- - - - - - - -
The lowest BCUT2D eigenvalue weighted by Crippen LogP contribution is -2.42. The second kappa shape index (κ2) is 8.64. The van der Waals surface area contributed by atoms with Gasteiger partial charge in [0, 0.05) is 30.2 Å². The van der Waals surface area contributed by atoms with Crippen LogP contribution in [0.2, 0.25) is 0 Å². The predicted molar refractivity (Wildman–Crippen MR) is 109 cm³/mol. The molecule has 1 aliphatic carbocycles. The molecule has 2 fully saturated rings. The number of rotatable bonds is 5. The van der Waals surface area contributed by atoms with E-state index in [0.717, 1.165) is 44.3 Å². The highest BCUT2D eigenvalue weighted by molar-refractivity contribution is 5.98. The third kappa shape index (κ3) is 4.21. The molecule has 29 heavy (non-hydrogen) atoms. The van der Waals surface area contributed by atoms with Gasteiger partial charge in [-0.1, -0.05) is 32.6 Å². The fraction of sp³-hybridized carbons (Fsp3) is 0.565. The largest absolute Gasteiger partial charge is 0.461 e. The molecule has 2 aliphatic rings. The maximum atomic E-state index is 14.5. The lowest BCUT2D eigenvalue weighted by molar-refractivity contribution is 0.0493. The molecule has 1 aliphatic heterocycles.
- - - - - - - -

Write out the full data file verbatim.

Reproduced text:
The lowest BCUT2D eigenvalue weighted by Crippen LogP contribution is -2.42. The second kappa shape index (κ2) is 8.64. The van der Waals surface area contributed by atoms with Gasteiger partial charge in [0, 0.05) is 30.2 Å². The van der Waals surface area contributed by atoms with Crippen LogP contribution in [0.2, 0.25) is 0 Å². The predicted molar refractivity (Wildman–Crippen MR) is 109 cm³/mol. The molecule has 1 aliphatic carbocycles. The molecule has 2 fully saturated rings. The number of rotatable bonds is 5. The van der Waals surface area contributed by atoms with E-state index in [0.717, 1.165) is 44.3 Å². The highest BCUT2D eigenvalue weighted by molar-refractivity contribution is 5.98. The third kappa shape index (κ3) is 4.21. The molecule has 29 heavy (non-hydrogen) atoms. The van der Waals surface area contributed by atoms with Gasteiger partial charge in [-0.1, -0.05) is 32.6 Å². The fraction of sp³-hybridized carbons (Fsp3) is 0.565. The largest absolute Gasteiger partial charge is 0.461 e. The molecule has 2 aliphatic rings. The maximum atomic E-state index is 14.5. The lowest BCUT2D eigenvalue weighted by molar-refractivity contribution is 0.0493. The molecule has 1 aliphatic heterocycles.